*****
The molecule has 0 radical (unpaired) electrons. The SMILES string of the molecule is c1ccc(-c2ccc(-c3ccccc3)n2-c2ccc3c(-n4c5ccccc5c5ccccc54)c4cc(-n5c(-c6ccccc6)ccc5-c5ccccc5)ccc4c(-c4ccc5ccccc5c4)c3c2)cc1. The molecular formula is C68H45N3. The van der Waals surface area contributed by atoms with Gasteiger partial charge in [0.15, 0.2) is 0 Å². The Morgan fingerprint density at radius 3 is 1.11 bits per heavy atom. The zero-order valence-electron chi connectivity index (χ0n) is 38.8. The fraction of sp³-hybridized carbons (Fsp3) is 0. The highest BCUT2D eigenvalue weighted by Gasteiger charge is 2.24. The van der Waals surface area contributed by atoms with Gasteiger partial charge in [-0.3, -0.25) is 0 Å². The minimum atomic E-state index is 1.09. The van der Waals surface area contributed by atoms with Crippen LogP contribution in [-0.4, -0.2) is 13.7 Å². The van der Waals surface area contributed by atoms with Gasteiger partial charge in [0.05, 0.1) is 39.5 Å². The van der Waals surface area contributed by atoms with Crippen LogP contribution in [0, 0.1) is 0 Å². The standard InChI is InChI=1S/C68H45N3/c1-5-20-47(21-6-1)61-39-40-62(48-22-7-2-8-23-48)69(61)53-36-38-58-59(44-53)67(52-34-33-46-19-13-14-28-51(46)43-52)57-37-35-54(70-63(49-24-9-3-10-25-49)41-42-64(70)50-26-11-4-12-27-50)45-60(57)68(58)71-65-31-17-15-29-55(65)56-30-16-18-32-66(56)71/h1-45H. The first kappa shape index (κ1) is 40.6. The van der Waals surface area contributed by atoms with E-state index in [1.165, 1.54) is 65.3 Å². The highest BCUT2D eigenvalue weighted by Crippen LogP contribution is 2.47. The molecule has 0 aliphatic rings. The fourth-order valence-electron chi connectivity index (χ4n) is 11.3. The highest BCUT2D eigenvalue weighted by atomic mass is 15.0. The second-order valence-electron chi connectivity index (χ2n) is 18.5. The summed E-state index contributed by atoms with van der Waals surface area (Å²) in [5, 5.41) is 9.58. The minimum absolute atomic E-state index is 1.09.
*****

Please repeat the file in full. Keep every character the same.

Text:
The molecule has 0 radical (unpaired) electrons. The SMILES string of the molecule is c1ccc(-c2ccc(-c3ccccc3)n2-c2ccc3c(-n4c5ccccc5c5ccccc54)c4cc(-n5c(-c6ccccc6)ccc5-c5ccccc5)ccc4c(-c4ccc5ccccc5c4)c3c2)cc1. The molecular formula is C68H45N3. The van der Waals surface area contributed by atoms with Gasteiger partial charge in [0.15, 0.2) is 0 Å². The Morgan fingerprint density at radius 3 is 1.11 bits per heavy atom. The zero-order valence-electron chi connectivity index (χ0n) is 38.8. The fraction of sp³-hybridized carbons (Fsp3) is 0. The highest BCUT2D eigenvalue weighted by Gasteiger charge is 2.24. The van der Waals surface area contributed by atoms with Gasteiger partial charge in [-0.3, -0.25) is 0 Å². The minimum atomic E-state index is 1.09. The van der Waals surface area contributed by atoms with Crippen LogP contribution in [-0.4, -0.2) is 13.7 Å². The van der Waals surface area contributed by atoms with Gasteiger partial charge in [0.05, 0.1) is 39.5 Å². The van der Waals surface area contributed by atoms with Crippen LogP contribution in [0, 0.1) is 0 Å². The standard InChI is InChI=1S/C68H45N3/c1-5-20-47(21-6-1)61-39-40-62(48-22-7-2-8-23-48)69(61)53-36-38-58-59(44-53)67(52-34-33-46-19-13-14-28-51(46)43-52)57-37-35-54(70-63(49-24-9-3-10-25-49)41-42-64(70)50-26-11-4-12-27-50)45-60(57)68(58)71-65-31-17-15-29-55(65)56-30-16-18-32-66(56)71/h1-45H. The first kappa shape index (κ1) is 40.6. The van der Waals surface area contributed by atoms with E-state index in [1.165, 1.54) is 65.3 Å². The highest BCUT2D eigenvalue weighted by Crippen LogP contribution is 2.47. The molecule has 0 aliphatic rings. The fourth-order valence-electron chi connectivity index (χ4n) is 11.3. The highest BCUT2D eigenvalue weighted by atomic mass is 15.0. The second-order valence-electron chi connectivity index (χ2n) is 18.5. The summed E-state index contributed by atoms with van der Waals surface area (Å²) in [5, 5.41) is 9.58. The minimum absolute atomic E-state index is 1.09.